The Indians left behind a number of various rock drawings and figures. These are etched into the black oxidized surface of the basalt boulders. Scientists estimate that the age of most of the drawings dates back to the period between 1300 and 1680. A small percentage of them are then up to 4000 years old. The Indians lived peacefully in the area until 1540, when the Spanish colonizers arrived. With their arrival, there was a great turning point in the life of the Indians, chaos and uncertainty. Mutual disagreements culminated in several Indian rebellions, from which the Spaniards always emerged victorious. The main change in the lives of the Indians was the mostly involuntary conversion to the Catholic faith. This resulted in a departure from the original ceremonial acts as well as the creation of new petroglyphs.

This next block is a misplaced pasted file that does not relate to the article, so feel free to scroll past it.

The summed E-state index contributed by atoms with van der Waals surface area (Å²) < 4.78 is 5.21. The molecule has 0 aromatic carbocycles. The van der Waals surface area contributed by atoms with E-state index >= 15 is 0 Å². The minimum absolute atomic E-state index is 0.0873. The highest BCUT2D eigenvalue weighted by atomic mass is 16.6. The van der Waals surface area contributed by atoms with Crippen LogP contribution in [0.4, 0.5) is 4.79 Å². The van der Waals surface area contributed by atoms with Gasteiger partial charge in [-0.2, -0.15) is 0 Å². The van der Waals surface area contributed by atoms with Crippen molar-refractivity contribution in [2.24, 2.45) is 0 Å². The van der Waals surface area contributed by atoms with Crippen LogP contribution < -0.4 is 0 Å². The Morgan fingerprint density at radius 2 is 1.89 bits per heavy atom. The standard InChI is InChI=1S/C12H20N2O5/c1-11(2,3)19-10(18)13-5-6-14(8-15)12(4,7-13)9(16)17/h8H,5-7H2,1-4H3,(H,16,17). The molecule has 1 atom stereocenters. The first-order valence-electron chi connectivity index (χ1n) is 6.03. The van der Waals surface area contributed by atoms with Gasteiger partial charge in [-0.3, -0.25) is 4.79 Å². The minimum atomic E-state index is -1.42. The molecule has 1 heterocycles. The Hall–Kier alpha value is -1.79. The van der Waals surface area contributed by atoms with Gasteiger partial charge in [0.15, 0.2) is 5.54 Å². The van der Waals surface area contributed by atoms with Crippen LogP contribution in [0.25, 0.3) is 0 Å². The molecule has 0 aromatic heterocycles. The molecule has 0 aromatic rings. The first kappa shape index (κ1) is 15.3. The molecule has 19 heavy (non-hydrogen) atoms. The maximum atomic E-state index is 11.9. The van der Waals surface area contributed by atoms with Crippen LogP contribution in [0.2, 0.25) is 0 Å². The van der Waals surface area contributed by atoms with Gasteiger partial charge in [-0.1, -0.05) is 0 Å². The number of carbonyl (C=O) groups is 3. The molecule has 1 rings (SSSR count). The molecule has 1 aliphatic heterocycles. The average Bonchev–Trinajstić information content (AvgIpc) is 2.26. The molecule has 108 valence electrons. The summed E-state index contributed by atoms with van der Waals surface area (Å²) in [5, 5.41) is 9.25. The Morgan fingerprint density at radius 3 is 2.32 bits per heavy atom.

Today, the city limits of Albuquerque extend to the monument itself, which was included in the management of the park in 1990 in order to protect the unique historical drawings. Today, not far from the petroglyph wall, there are rows of new houses, which were built mainly in the traditional pueblo style.

The two main and most visited parts of the park are Boca Negra Canyon and Rinconada Canyon. A visitor’s center is built halfway between them, where you will learn all the necessary information about this location. There is a visitor parking lot directly below the petroglyph escarpment in Boca Negra Canyon. You can walk between the individual petroglyphs on a concrete walkway and stairs. Paths meander through a jumble of painted basalt boulders. Since the boulders are black in color, it is a good idea to plan your visit to this place at a time other than summer to avoid the unbearable heat that prevails here at that time.

The easy availability of petroglyphs makes Petroglyph NM an ideal place to study and explore the original meanings of ancient petroglyphs.